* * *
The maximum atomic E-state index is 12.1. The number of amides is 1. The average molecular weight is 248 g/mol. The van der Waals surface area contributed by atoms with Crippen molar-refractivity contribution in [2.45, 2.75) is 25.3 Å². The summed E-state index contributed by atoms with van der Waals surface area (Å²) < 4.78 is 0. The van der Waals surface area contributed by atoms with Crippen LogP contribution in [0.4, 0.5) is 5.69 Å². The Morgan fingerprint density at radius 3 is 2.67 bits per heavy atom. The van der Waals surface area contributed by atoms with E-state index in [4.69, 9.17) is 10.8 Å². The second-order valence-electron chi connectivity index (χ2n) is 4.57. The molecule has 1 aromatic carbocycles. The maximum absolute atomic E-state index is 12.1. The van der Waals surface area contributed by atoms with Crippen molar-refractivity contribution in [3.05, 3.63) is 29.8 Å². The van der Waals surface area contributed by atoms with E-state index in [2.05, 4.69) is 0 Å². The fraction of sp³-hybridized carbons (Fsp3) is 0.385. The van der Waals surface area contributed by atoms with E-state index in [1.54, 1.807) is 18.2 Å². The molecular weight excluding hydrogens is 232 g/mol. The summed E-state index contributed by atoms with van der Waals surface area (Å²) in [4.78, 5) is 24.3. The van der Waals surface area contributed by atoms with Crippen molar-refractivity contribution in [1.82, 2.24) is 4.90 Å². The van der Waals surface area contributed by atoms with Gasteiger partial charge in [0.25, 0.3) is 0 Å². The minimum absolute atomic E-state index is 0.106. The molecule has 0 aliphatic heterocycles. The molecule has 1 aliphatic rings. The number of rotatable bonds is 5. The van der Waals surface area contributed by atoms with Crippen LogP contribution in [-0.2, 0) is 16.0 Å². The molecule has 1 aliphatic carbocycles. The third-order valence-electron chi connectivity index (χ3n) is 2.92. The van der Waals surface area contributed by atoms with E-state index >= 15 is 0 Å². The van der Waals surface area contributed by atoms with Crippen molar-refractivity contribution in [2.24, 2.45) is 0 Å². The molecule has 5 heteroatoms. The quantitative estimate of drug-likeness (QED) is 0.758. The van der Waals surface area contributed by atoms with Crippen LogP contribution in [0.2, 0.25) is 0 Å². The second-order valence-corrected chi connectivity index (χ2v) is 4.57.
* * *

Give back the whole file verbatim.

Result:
The maximum atomic E-state index is 12.1. The number of amides is 1. The average molecular weight is 248 g/mol. The van der Waals surface area contributed by atoms with Crippen molar-refractivity contribution in [2.45, 2.75) is 25.3 Å². The summed E-state index contributed by atoms with van der Waals surface area (Å²) < 4.78 is 0. The van der Waals surface area contributed by atoms with Crippen LogP contribution in [0.4, 0.5) is 5.69 Å². The Morgan fingerprint density at radius 3 is 2.67 bits per heavy atom. The van der Waals surface area contributed by atoms with E-state index in [4.69, 9.17) is 10.8 Å². The second-order valence-electron chi connectivity index (χ2n) is 4.57. The molecule has 1 aromatic carbocycles. The maximum absolute atomic E-state index is 12.1. The van der Waals surface area contributed by atoms with Crippen molar-refractivity contribution in [3.05, 3.63) is 29.8 Å². The van der Waals surface area contributed by atoms with E-state index in [2.05, 4.69) is 0 Å². The fraction of sp³-hybridized carbons (Fsp3) is 0.385. The van der Waals surface area contributed by atoms with E-state index in [1.54, 1.807) is 18.2 Å². The molecular weight excluding hydrogens is 232 g/mol. The summed E-state index contributed by atoms with van der Waals surface area (Å²) in [4.78, 5) is 24.3. The van der Waals surface area contributed by atoms with Crippen molar-refractivity contribution in [1.82, 2.24) is 4.90 Å². The van der Waals surface area contributed by atoms with Gasteiger partial charge in [0.25, 0.3) is 0 Å². The minimum absolute atomic E-state index is 0.106. The molecule has 0 aliphatic heterocycles. The molecule has 1 aliphatic rings. The number of rotatable bonds is 5. The van der Waals surface area contributed by atoms with Crippen LogP contribution in [-0.2, 0) is 16.0 Å². The molecule has 1 aliphatic carbocycles. The third-order valence-electron chi connectivity index (χ3n) is 2.92. The van der Waals surface area contributed by atoms with E-state index >= 15 is 0 Å². The van der Waals surface area contributed by atoms with Crippen molar-refractivity contribution in [2.24, 2.45) is 0 Å². The molecule has 5 heteroatoms. The quantitative estimate of drug-likeness (QED) is 0.758. The van der Waals surface area contributed by atoms with Crippen LogP contribution in [0.2, 0.25) is 0 Å². The second-order valence-corrected chi connectivity index (χ2v) is 4.57.